Another point Alison makes in the book is that had Bruce not killed himself, he likely could have succumbed to the early days of the AIDS crisis, and potentially could have infected Alison’s mother as well. (He died in 1980.) If I recall, she feels that in some ways his death might have been easier for her to deal with if it had been part of a larger story within the gay community than just a random tragedy.

A: Not to change the subject, Alix, but separately, I wanted to ask a question of you book readers. I heard that, in the book, Alison struggles with not knowing whether her father’s death was a suicide or an accident. Is that true? In the show, it’s pretty clearly a suicide.

M: Yes, that’s true. The death was ruled as an accident, and there’s evidence in favor of both of those conclusions. She mentions that no one but her seemed to think it was a suicide, and that her main suspicion was because of the fact that her mother had asked for a divorce two weeks earlier, that she found a copy of Albert Camus’ “The Happy Death” displayed prominently, and the timing coupled with her coming out. So it leaves you with the strong impression that he committed suicide, but there is doubt.

S: Was it that clear that it was suicide in the show, though? I know I said that was something I “knew” before I saw the show, but the line that strikes me as it comes back again and again in “Edges of the World” is “Why am I standing here?”

He’s definitely struggling with depression, and he definitely steps out into the road, but I can’t remember how deliberate it felt in the show. Listening to the song he sounds delusional, like he really doesn’t know why he’s standing there, how he got there.

A: It was definitely a suicide in the show. She makes that clear from one of the opening lines: “My Dad and I both grew up in the same small Pennsylvania town, and he was gay, and I was gay, and he killed himself, and I became a lesbian cartoonist.”

Actually, that is to say, Big Alison definitely thinks it was a suicide in a show. Whether or not it was truly a suicide, who knows.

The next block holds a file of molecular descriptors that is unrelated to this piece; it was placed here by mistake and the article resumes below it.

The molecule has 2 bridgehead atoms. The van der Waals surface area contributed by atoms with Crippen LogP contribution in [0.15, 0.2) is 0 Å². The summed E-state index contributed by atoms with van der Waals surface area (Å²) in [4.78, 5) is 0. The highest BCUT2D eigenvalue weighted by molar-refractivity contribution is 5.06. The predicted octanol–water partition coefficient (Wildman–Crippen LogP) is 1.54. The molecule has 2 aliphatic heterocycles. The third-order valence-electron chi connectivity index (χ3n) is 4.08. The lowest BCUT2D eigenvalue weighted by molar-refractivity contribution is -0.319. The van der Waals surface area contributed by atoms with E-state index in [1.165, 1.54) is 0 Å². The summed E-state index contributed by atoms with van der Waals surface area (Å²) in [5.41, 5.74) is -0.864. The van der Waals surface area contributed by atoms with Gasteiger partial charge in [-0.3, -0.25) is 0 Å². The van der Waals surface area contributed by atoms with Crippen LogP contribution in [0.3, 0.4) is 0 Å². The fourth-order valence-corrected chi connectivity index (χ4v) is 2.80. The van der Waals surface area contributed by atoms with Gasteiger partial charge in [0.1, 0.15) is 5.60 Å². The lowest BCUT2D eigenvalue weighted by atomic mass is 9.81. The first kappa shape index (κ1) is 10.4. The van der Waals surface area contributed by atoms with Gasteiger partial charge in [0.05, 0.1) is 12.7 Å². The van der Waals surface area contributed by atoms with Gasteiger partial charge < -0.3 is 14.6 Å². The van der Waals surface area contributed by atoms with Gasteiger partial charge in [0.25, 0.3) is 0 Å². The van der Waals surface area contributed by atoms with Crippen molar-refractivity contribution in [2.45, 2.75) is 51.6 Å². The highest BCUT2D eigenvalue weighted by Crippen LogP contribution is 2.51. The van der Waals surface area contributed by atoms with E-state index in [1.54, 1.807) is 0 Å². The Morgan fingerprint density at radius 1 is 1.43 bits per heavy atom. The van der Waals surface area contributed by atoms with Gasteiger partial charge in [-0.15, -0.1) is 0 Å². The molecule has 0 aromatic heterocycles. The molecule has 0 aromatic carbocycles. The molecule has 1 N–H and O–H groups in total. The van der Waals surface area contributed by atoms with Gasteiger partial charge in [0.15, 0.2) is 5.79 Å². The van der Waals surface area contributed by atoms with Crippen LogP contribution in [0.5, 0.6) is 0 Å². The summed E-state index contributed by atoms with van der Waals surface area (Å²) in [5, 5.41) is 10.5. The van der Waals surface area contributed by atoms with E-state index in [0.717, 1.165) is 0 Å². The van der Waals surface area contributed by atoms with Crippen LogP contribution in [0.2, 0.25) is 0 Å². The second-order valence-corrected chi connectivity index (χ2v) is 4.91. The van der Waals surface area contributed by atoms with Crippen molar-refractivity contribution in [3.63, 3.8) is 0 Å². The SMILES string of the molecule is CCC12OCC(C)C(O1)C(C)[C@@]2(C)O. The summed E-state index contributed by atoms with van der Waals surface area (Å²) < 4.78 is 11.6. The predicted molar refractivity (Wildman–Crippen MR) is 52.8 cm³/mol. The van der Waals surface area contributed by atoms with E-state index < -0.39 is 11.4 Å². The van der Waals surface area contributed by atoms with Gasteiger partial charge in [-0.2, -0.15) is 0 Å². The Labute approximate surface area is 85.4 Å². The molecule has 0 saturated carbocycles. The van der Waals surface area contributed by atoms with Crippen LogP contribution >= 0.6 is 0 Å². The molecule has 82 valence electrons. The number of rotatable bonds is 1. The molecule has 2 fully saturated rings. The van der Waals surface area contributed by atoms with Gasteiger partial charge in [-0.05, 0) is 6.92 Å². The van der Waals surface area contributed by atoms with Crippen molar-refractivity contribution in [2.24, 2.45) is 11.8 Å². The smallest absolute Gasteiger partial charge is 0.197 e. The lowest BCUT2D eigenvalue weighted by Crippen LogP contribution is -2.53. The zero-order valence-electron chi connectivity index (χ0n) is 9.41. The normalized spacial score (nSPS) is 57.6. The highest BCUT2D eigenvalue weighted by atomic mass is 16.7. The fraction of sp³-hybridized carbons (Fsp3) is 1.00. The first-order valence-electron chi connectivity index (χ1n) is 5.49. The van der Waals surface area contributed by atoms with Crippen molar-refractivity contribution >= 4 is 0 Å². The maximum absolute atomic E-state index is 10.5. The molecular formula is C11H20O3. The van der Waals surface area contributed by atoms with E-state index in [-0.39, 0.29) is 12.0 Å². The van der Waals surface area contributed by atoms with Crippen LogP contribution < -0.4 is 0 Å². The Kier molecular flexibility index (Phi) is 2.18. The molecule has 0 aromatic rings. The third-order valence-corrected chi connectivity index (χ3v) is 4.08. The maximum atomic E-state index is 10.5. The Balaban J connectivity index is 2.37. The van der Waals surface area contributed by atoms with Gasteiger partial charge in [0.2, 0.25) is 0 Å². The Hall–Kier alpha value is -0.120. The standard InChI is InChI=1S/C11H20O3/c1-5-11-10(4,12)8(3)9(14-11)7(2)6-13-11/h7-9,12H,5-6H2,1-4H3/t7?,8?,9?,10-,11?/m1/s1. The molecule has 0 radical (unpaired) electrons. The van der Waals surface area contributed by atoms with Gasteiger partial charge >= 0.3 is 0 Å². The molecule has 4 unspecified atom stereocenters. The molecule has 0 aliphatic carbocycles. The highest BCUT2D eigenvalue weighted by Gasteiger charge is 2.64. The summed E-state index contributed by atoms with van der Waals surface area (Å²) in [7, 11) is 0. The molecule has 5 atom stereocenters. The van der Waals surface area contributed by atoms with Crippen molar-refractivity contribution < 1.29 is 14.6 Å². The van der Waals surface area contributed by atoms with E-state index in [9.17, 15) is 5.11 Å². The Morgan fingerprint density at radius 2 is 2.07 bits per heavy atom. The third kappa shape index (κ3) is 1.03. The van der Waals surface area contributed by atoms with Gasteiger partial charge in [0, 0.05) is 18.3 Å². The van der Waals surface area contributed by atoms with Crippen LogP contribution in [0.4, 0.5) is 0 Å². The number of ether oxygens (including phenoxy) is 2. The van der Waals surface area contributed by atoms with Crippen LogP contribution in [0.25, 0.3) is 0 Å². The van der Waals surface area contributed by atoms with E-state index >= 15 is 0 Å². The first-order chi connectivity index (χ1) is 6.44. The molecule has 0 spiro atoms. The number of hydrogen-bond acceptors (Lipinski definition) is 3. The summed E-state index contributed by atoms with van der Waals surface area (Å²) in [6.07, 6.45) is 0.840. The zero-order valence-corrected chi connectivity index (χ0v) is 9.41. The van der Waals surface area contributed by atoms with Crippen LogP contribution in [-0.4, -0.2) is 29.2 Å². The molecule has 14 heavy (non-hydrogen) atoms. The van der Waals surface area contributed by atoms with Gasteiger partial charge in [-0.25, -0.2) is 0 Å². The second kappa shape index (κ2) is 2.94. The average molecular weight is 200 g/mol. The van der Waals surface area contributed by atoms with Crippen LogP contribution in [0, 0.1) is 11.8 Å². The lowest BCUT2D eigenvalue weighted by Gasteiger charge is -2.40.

X: From both the show and book I felt that the door was kept open to the possibility that it could have been an accident. (I know that was my impression leaving the show, before I’d read the book, though now I can’t recall exactly what in the show made me feel it wasn’t 100% certain it was a suicide.) The actual circumstances of Bruce’s death are described in more detail in the book. The truck driver who hit him said he jumped backward into the road as if he’d seen a snake.

Personally, this makes me feel like there’s a better chance it was just an accident, though, of course, the source should be taken into consideration as well, and I suppose the truck driver could have had reason to lie about this. Memory is a tricky thing. . . .

S: Before we wrap up, can we talk some about Tony expectations?

See the whole list of Tony nominees here 

A: The most talked-about category for Fun Home at the Tony’s is the Featured Actress—Sydney Lucas, Emily Skeggs, and Judy Kuhn comprise three out of five of the nominations. Apparently the musical’s promoters are pushing Sydney Lucas, though Judy Kuhn is slightly favored in all of the polls I’ve seen. I’d love to see Lucas win—especially considering she’s bound to age out of the role relatively soon— but I wouldn’t be upset if either of them won. I liked Emily Skeggs’s performance, but I don’t think it was nearly as intricate as the other two; plus, Lucas and Kuhn’s chances are boosted by those who saw them perform at the Public. Skeggs joined the production a bit later than the rest of the cast, so she may not have been as widely seen.